Veterans deserve all the help the can get. After a lifetime of being served by these heroes, we now must give back by helping them in return. Many veterans are already aged, and unfortunately, some have acquired disabilities that make it harder for them to do what they want in their lives. To remedy this, people have developed ingenious methods to assist disabled veterans with some of their daily activities. One of these solutions involves man’s best friend: the dog.
New research from Purdue University’s College of Veterinary Medicine in conjunction with Florida-based non-profit K9s for Warriors finds military veterans with PTSD do better on both physiological and psychological measures if they have a service dog compared to if they are waiting to receive one. — Zazie Todd Ph.D.
Dogs can be very loyal companions, having lived side by side with humanity for millennia. Service dogs are also intelligent enough to be trained to perform simple tasks. Perhaps most of all, they can form a strong emotional bond with their owners. These characteristics make service dogs suitable for assisting disabled veterans and giving them the emotional support they need.
Common Disabilities In Veterans
By the very nature of their past work, military personnel are exposed frequently to conflict and danger. While military training is designed to toughen them mentally, the mental load imposed by the rigors of combat and the uncertainty of survival can reach overwhelming levels.
While many people develop ways to deal with all this stress properly, some people are unable to cope and develop a post-traumatic stress disorder. This mental condition makes it difficult to cope with all the traumatic experiences, and debilitating feelings of stress may persist for years.
Veterans with post-traumatic stress disorder may find it difficult to enjoy life to the fullest, as specific activities and scenarios may act as triggers that may prompt them to relieve their darkest moments.
Another common disability found in veterans involves direct physical damage. Aside from limb amputation resulting from explosions or infected wounds, veterans may also suffer from varying degrees of traumatic brain injury. This injury is the result of brain tissue damage resulting from trauma such as blows to the head.
Explosions may also produce powerful shockwaves that can cause this type of damage. These physical disabilities may impair normal functioning, making it difficult for affected veterans to engage in the kinds of activities that other people may find easy to do.
The Veterans Association covers the cost of service dogs for veterans who have physical disabilities such as blindness and deafness. — Robert T Muller Ph.D.
How A Service Dog Can Help
While human caregivers are sometimes required to assist disabled veterans, service dogs can give supplementary help. Service dogs are trained to be friendly and patient, making them easy to interact with. They can also be taught to do specific tasks, such as waking people from a nightmare or helping stop panic attacks.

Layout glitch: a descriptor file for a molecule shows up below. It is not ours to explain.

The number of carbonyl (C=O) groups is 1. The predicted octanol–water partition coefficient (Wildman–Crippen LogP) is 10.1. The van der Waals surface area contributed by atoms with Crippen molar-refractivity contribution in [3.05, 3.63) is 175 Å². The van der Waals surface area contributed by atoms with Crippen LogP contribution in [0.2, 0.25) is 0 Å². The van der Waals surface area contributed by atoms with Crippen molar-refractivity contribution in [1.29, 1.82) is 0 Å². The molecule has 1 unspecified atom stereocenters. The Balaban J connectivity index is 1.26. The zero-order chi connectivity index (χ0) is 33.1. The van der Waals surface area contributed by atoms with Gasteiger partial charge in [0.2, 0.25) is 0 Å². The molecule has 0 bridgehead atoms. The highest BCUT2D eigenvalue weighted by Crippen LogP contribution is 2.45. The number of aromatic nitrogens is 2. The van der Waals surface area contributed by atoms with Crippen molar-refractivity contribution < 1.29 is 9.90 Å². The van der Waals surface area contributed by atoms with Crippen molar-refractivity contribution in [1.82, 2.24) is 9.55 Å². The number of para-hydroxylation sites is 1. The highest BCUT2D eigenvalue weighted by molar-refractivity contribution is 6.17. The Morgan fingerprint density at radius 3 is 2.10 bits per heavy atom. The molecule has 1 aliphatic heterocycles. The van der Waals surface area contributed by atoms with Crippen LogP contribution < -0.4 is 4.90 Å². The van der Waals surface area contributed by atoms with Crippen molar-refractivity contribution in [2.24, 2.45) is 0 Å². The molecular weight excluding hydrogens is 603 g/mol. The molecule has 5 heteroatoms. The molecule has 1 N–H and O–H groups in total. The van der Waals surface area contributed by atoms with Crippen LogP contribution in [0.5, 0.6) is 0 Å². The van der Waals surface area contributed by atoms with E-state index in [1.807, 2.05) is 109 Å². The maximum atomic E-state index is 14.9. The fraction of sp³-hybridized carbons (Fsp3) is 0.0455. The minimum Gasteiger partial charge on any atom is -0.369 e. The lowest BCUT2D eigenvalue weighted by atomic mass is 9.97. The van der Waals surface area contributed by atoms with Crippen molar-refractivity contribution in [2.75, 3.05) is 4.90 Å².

By doing these tasks, service dogs reduce the workload of other caregivers, including many relatives and friends who might also be trying to help the patient. They can focus on more complex tasks, such as administering medication or assisting the patient with maintenance tasks, as the service dogs take over their relatively simpler tasks.
Additionally, service dogs are very powerful sources of companionship and emotional support. Even though dogs cannot speak, they can still show love and affection towards their masters. Service dogs can bring about improvements in psychological well-being, and they can also help reduce symptoms of post-traumatic stress disorder. In fact, interacting with service dogs can raise levels of oxytocin, a neurotransmitter associated with affection and bonding. All in all, service dogs provide both physical assistance and psychological relief.
The veterans in the dog group also missed work less and show fewer impairments on their jobs. Impressively, many of these differences had, in stat-speak, “large effect sizes.” — Hal Herzog Ph.D.
Dealing With Service Dogs
Service dogs can provide several health benefits to veterans, as evidenced by studies. However, they can only work at their best if we give them the freedom to do so. Fortunately, the Americans with Disabilities Act allows service dogs to accompany their masters in public, even in locations where dogs are generally not allowed to enter.
Also, both the dog and the master will require training, as well as extensive interaction, to solidify their bond to each other. This effort is worthwhile though, as this article shows that service dogs can be a wonderful blessing for veterans.